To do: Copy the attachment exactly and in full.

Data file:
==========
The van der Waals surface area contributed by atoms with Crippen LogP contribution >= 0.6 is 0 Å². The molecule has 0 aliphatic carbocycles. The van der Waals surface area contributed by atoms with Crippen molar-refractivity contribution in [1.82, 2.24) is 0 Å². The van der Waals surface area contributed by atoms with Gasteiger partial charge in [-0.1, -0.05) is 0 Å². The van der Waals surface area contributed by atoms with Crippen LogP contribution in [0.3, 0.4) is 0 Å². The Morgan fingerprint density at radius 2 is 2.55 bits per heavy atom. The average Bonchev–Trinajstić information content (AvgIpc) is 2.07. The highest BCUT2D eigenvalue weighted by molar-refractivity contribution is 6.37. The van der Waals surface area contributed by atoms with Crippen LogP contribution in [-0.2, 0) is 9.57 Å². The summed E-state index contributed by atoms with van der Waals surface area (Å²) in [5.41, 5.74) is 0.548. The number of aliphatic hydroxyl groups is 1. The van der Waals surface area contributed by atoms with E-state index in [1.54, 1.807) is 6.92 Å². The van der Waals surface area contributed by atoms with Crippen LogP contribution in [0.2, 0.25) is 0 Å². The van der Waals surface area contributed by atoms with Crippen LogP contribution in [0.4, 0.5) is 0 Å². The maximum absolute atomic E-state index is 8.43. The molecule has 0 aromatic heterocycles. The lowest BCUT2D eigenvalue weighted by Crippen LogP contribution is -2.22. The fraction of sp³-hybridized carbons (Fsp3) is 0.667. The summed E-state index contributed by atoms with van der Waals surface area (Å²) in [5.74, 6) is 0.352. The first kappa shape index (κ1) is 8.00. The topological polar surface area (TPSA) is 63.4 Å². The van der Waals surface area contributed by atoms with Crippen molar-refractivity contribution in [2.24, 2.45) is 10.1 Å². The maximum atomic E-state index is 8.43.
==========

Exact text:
The van der Waals surface area contributed by atoms with Crippen LogP contribution >= 0.6 is 0 Å². The molecule has 0 aliphatic carbocycles. The van der Waals surface area contributed by atoms with Crippen molar-refractivity contribution in [1.82, 2.24) is 0 Å². The van der Waals surface area contributed by atoms with Gasteiger partial charge in [-0.1, -0.05) is 0 Å². The van der Waals surface area contributed by atoms with Crippen LogP contribution in [0.3, 0.4) is 0 Å². The Morgan fingerprint density at radius 2 is 2.55 bits per heavy atom. The average Bonchev–Trinajstić information content (AvgIpc) is 2.07. The highest BCUT2D eigenvalue weighted by molar-refractivity contribution is 6.37. The van der Waals surface area contributed by atoms with Crippen LogP contribution in [-0.2, 0) is 9.57 Å². The summed E-state index contributed by atoms with van der Waals surface area (Å²) in [5.41, 5.74) is 0.548. The number of aliphatic hydroxyl groups is 1. The van der Waals surface area contributed by atoms with E-state index in [1.54, 1.807) is 6.92 Å². The van der Waals surface area contributed by atoms with Crippen LogP contribution in [0.2, 0.25) is 0 Å². The van der Waals surface area contributed by atoms with Crippen LogP contribution in [0.4, 0.5) is 0 Å². The maximum absolute atomic E-state index is 8.43. The molecule has 0 aromatic heterocycles. The lowest BCUT2D eigenvalue weighted by Crippen LogP contribution is -2.22. The fraction of sp³-hybridized carbons (Fsp3) is 0.667. The summed E-state index contributed by atoms with van der Waals surface area (Å²) in [5.74, 6) is 0.352. The first kappa shape index (κ1) is 8.00. The topological polar surface area (TPSA) is 63.4 Å². The van der Waals surface area contributed by atoms with Crippen molar-refractivity contribution in [2.24, 2.45) is 10.1 Å². The maximum atomic E-state index is 8.43.